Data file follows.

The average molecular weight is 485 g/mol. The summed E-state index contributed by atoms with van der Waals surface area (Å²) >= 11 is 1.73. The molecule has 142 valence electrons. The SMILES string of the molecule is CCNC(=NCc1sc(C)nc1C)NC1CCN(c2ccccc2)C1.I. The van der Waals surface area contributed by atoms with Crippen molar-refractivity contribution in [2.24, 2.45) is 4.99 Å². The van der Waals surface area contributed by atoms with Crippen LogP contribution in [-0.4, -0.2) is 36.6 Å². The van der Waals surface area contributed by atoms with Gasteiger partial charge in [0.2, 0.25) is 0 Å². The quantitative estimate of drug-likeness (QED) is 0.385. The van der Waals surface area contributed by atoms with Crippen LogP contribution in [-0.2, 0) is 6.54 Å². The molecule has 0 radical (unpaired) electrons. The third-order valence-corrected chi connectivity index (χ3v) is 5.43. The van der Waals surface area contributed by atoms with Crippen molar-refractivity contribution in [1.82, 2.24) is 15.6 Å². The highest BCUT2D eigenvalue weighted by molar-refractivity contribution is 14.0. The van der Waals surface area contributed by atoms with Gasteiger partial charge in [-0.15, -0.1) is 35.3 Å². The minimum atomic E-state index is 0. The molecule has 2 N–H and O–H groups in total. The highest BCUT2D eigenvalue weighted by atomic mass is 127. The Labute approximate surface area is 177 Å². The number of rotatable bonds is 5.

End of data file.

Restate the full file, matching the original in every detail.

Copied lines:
The average molecular weight is 485 g/mol. The summed E-state index contributed by atoms with van der Waals surface area (Å²) >= 11 is 1.73. The molecule has 142 valence electrons. The SMILES string of the molecule is CCNC(=NCc1sc(C)nc1C)NC1CCN(c2ccccc2)C1.I. The van der Waals surface area contributed by atoms with Crippen molar-refractivity contribution in [2.24, 2.45) is 4.99 Å². The van der Waals surface area contributed by atoms with Crippen LogP contribution in [-0.4, -0.2) is 36.6 Å². The van der Waals surface area contributed by atoms with Gasteiger partial charge in [0.2, 0.25) is 0 Å². The quantitative estimate of drug-likeness (QED) is 0.385. The van der Waals surface area contributed by atoms with Crippen LogP contribution in [-0.2, 0) is 6.54 Å². The molecule has 0 radical (unpaired) electrons. The third-order valence-corrected chi connectivity index (χ3v) is 5.43. The van der Waals surface area contributed by atoms with Crippen molar-refractivity contribution in [1.82, 2.24) is 15.6 Å². The highest BCUT2D eigenvalue weighted by molar-refractivity contribution is 14.0. The van der Waals surface area contributed by atoms with Gasteiger partial charge in [-0.15, -0.1) is 35.3 Å². The minimum atomic E-state index is 0. The molecule has 2 N–H and O–H groups in total. The highest BCUT2D eigenvalue weighted by atomic mass is 127. The Labute approximate surface area is 177 Å². The number of rotatable bonds is 5.